EOS C500 Mark II

Sumire lenses


One of the under-appreciated aspects of the camera is also its size and weight. As I was filming a celebrity, their time on set is extremely limited and shooting pace has to be picked up as a result. They certainly do not have time for you to get comfortable with the camera or rest between takes!  By having a small and light body with comfortable ergonomics, I could pop the camera on my shoulder and shoot for long periods of time, this helped greatly towards the success of the project.


The scale and nature of the project can bring about different sets of challenges. Apart from working with celebrities in commercials and music videos, you have also done several short films. Could you share with us your experience?

A short film I did recently with Director Sabrina Poon titled “Wild Saturdays” was shot on the EOS C300 Mark III and I chose the camera due to its image quality in low-light situations. Working with a tight budget, it was obvious from the start that I would not have the luxury of getting all the lights I wanted. At the same time, I wanted the details in the production design to shine in order to assist the storytelling via context in the scene, which meant I needed more depth in every frame. 

Scenes shot in low-light from the short film “Wild Saturdays”.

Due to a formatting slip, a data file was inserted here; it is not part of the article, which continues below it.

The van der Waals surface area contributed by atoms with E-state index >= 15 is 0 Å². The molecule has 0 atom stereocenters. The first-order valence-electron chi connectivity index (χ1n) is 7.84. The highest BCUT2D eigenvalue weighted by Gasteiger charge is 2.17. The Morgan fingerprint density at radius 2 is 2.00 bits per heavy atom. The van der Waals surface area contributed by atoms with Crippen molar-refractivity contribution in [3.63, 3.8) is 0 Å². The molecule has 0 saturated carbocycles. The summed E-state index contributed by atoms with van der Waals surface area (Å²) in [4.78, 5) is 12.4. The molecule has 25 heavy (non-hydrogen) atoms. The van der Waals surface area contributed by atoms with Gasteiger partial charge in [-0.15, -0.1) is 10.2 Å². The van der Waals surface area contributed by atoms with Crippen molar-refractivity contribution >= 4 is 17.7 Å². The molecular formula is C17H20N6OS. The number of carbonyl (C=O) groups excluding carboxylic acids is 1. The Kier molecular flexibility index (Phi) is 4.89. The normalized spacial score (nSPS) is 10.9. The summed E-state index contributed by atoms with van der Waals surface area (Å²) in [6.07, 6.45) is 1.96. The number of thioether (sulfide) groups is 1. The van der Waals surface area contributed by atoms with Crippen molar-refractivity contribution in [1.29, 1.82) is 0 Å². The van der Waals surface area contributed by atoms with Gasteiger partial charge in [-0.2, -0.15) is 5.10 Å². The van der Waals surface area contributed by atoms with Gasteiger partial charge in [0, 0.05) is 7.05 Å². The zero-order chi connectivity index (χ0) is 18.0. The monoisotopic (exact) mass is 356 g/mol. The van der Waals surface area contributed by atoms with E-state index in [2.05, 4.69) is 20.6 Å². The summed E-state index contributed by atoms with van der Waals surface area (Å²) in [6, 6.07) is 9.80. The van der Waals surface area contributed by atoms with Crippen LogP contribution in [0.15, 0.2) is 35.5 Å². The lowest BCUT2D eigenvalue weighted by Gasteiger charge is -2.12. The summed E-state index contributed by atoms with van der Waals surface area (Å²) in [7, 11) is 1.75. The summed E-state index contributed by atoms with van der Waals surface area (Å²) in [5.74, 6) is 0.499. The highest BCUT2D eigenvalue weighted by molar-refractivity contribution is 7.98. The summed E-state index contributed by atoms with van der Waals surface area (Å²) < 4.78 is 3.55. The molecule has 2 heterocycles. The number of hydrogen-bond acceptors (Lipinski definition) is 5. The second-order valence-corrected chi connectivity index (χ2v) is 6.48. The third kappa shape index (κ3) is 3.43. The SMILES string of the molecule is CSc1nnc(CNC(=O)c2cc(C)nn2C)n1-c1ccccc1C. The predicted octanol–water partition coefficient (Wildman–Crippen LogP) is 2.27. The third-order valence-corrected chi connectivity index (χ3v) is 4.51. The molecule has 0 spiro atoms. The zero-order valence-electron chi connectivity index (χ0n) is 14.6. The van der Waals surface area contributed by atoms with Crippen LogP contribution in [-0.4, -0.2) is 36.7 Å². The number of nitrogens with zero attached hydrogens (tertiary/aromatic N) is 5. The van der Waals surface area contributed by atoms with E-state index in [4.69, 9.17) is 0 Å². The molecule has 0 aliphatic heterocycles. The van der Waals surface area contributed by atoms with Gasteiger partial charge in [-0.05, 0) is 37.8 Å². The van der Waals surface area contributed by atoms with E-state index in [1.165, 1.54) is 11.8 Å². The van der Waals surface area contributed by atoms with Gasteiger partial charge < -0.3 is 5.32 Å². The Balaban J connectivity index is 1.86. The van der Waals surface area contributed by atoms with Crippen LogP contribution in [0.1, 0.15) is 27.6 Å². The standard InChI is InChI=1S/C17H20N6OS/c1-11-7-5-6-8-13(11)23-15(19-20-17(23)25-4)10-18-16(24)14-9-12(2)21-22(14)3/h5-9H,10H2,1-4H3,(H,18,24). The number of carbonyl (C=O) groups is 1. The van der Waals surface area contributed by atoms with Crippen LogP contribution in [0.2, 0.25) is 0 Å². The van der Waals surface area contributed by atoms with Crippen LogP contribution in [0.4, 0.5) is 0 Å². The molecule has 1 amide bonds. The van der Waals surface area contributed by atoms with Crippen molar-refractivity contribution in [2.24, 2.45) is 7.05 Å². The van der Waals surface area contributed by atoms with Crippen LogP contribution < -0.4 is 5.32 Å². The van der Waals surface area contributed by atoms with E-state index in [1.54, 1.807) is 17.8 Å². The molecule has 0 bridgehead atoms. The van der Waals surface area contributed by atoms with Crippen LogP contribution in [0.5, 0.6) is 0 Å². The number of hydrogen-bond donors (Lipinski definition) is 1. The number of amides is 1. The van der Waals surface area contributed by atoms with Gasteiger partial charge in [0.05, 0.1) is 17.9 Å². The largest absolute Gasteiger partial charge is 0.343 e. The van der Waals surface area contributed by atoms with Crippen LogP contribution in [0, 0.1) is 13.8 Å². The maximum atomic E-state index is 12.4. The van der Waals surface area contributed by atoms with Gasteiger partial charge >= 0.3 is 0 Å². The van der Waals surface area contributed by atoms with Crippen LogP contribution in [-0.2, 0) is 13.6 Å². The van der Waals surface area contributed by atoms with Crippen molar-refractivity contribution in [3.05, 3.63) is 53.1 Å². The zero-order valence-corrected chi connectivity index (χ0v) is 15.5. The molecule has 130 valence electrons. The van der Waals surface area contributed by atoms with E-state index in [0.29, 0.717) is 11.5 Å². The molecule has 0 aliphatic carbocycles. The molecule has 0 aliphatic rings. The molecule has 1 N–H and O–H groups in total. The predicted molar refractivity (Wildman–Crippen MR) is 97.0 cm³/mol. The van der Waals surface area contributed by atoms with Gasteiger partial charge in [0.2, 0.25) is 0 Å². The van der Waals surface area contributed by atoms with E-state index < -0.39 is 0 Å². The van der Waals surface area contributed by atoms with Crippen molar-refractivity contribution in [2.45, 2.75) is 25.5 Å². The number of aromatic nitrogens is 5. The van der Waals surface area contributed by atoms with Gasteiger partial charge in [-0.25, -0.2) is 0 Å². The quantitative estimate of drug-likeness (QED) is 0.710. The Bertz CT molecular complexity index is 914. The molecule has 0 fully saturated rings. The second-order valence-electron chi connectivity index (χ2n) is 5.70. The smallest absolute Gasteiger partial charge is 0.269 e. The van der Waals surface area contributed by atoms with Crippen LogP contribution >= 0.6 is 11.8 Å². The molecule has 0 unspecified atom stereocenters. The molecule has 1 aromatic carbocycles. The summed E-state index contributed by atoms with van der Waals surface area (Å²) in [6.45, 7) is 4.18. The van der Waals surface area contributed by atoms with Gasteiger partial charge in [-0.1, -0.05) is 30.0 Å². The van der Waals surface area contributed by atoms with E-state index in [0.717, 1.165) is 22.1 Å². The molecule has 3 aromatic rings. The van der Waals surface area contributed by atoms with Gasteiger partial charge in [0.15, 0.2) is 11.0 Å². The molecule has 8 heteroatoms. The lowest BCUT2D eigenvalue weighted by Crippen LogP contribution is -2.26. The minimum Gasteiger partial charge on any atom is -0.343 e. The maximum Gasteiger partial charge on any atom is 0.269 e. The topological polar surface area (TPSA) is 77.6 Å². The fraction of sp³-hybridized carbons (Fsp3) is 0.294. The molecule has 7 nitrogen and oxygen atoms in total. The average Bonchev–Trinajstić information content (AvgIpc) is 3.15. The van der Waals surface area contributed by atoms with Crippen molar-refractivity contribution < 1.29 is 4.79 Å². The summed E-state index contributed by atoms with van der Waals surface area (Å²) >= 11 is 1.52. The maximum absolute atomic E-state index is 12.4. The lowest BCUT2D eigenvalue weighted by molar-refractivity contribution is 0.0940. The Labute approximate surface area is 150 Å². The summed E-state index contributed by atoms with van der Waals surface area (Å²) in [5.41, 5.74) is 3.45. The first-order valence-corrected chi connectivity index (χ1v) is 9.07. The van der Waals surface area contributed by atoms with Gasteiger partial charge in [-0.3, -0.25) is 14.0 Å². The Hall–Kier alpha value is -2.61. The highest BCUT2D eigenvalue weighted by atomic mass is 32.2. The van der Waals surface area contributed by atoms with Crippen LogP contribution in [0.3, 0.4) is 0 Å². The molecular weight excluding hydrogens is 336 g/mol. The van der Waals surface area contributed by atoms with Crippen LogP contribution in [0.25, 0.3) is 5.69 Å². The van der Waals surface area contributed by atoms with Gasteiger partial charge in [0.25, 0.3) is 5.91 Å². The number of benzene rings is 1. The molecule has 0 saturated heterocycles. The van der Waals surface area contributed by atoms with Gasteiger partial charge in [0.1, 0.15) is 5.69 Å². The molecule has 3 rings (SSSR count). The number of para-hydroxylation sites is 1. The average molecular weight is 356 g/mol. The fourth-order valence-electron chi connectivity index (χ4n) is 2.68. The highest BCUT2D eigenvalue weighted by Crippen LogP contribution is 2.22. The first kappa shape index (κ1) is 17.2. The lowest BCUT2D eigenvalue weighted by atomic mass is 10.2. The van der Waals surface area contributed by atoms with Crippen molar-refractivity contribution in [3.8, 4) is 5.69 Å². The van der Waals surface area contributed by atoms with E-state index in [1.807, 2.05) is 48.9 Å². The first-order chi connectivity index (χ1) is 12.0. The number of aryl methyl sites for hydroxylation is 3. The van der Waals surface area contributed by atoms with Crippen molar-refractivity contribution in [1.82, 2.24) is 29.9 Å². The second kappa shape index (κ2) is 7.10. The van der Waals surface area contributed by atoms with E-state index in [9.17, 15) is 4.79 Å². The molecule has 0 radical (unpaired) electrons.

With these considerations, I shot with the EOS C300 Mark III with its Super35-sized DGO sensor. The Dual Gain output sensor gave me the confidence to expose in low-light conditions and not worry too much about noise in the shadows. In addition, I was able to shoot the entire film in Cinema Raw Light and that gave us huge flexibility in post during colour grading!


Very glad to hear that both cameras served you well! Since we are on the topic of narrative films, what are some of the obstacles you have faced when it comes to producing such content?

I have faced many obstacles in my journey as a filmmaker! But I would say the most difficult is trying to find a team of like-minded craftsmen. The indie film industry in Singapore is really small and we need a lot of support from one another to make a film! It can be difficult to find people in the industry who want to do passion projects for heavily discounted rates. So to be able to form a team of people you can trust who are also willing to contribute towards passion projects is one of the biggest obstacles I’ve faced.


Definitely not an easy task considering how specialized some skillsets are needed for roles on set! However since you have done quite a number of films, what would be some advice you might have for aspiring filmmakers out there?

My advice to budding filmmakers would be to just go out and shoot something! Practice makes perfect, if you are always too afraid of making mistakes and want to make the perfect film, you will never get there. Every time you try, you learn something new, I am also constantly learning from every shoot that I am on. Filmmaking is a never-ending process, there will never be the perfect film, I always say my best film will be my next film!